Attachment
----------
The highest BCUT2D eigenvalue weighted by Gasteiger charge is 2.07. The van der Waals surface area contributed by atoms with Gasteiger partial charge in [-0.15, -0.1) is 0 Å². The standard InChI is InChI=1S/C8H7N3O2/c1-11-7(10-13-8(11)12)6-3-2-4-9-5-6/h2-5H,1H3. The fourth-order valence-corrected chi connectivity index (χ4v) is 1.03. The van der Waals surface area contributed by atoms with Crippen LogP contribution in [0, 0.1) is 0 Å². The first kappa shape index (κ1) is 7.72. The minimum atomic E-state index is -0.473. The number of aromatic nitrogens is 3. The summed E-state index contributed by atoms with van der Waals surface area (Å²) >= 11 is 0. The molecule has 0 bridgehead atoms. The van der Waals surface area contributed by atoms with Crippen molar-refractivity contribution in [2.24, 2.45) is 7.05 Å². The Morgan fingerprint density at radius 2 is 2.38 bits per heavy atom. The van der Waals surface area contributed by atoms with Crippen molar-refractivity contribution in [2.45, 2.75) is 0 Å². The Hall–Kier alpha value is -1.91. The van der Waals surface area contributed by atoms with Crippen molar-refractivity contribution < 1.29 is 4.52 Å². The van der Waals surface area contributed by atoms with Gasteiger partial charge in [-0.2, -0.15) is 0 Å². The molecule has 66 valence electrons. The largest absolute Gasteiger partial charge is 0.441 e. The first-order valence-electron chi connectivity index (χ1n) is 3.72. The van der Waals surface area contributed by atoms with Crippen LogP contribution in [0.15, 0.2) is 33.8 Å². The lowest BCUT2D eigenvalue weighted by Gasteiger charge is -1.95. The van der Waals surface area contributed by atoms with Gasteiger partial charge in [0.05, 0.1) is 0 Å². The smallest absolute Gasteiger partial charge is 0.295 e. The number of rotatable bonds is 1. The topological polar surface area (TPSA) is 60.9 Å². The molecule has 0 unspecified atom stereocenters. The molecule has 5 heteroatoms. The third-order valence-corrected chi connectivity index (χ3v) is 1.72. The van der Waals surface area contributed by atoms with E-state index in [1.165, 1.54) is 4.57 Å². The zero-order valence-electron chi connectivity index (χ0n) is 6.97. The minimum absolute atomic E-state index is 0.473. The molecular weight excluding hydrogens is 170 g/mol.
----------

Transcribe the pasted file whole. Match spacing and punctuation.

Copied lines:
The highest BCUT2D eigenvalue weighted by Gasteiger charge is 2.07. The van der Waals surface area contributed by atoms with Gasteiger partial charge in [-0.15, -0.1) is 0 Å². The standard InChI is InChI=1S/C8H7N3O2/c1-11-7(10-13-8(11)12)6-3-2-4-9-5-6/h2-5H,1H3. The fourth-order valence-corrected chi connectivity index (χ4v) is 1.03. The van der Waals surface area contributed by atoms with Crippen LogP contribution in [0, 0.1) is 0 Å². The first kappa shape index (κ1) is 7.72. The minimum atomic E-state index is -0.473. The number of aromatic nitrogens is 3. The summed E-state index contributed by atoms with van der Waals surface area (Å²) >= 11 is 0. The molecule has 0 bridgehead atoms. The van der Waals surface area contributed by atoms with Crippen molar-refractivity contribution in [2.24, 2.45) is 7.05 Å². The Morgan fingerprint density at radius 2 is 2.38 bits per heavy atom. The van der Waals surface area contributed by atoms with Crippen molar-refractivity contribution in [2.45, 2.75) is 0 Å². The Hall–Kier alpha value is -1.91. The van der Waals surface area contributed by atoms with Crippen molar-refractivity contribution < 1.29 is 4.52 Å². The van der Waals surface area contributed by atoms with Gasteiger partial charge in [-0.2, -0.15) is 0 Å². The molecule has 66 valence electrons. The largest absolute Gasteiger partial charge is 0.441 e. The first-order valence-electron chi connectivity index (χ1n) is 3.72. The van der Waals surface area contributed by atoms with Crippen LogP contribution in [0.15, 0.2) is 33.8 Å². The lowest BCUT2D eigenvalue weighted by Gasteiger charge is -1.95. The van der Waals surface area contributed by atoms with Gasteiger partial charge in [0.05, 0.1) is 0 Å². The smallest absolute Gasteiger partial charge is 0.295 e. The number of rotatable bonds is 1. The topological polar surface area (TPSA) is 60.9 Å². The molecule has 0 unspecified atom stereocenters. The molecule has 5 heteroatoms. The third-order valence-corrected chi connectivity index (χ3v) is 1.72. The van der Waals surface area contributed by atoms with E-state index in [1.165, 1.54) is 4.57 Å². The zero-order valence-electron chi connectivity index (χ0n) is 6.97. The minimum absolute atomic E-state index is 0.473. The molecular weight excluding hydrogens is 170 g/mol.